As anticipated, LLVM release manager Hans Wennborg announced the official availability today of LLVM 7.0 compiler stack as well as associated sub-projects including the Clang 7.0 C/C++ compiler front-end, Compiler-RT, libc++, libunwind, LLDB, and others. There is a lot of LLVM improvements ranging from CPU improvements for many different architectures, Vega 20 support among many other AMDGPU back-end improvements, the new machine code analyzer utility, and more. The notable Clang C/C++ compiler has picked up support for function multi-versioning (FMV), initial OpenCL C++ support, and many other additions. See my LLVM 7.0 / Clang 7.0 feature overview for more details on the changes with this six-month open-source compiler stack update.

Android Leftovers

The Future of Open Source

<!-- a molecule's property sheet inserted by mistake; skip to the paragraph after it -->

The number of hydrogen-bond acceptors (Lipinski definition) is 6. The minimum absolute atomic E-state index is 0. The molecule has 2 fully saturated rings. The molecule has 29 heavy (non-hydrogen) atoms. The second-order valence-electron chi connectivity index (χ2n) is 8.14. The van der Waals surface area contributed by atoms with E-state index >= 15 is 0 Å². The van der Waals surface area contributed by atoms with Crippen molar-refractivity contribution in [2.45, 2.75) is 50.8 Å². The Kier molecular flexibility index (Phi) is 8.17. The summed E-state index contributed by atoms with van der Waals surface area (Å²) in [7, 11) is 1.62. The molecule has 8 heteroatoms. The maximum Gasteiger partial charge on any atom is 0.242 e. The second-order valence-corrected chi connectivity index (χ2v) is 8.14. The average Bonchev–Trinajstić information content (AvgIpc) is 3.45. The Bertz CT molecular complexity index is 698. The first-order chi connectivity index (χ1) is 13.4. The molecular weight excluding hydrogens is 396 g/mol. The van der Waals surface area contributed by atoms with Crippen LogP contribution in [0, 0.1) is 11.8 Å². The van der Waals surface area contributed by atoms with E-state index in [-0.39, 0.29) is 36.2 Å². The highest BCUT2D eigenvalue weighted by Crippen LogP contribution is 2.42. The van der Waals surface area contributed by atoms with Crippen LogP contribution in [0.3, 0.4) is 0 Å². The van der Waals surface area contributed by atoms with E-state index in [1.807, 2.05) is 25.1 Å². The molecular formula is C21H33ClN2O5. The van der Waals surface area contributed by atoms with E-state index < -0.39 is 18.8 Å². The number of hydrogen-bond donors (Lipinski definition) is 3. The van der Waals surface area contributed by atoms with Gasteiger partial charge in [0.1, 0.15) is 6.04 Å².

Linux and the open source business model are far different today than many of the early developers might have hoped. Neither can claim a rags-to-riches story. Rather, their growth cycles have been a series of hit-or-miss milestones. The Linux desktop has yet to find a home on the majority of consumer and enterprise computers. However, Linux-powered technology has long ruled the Internet and conquered the cloud and Internet of Things deployments. Both Linux and free open source licensing have dominated in other ways. Microsoft Windows 10 has experienced similar deployment struggles as proprietary developers have searched for better solutions to support consumers and enterprise users. Read more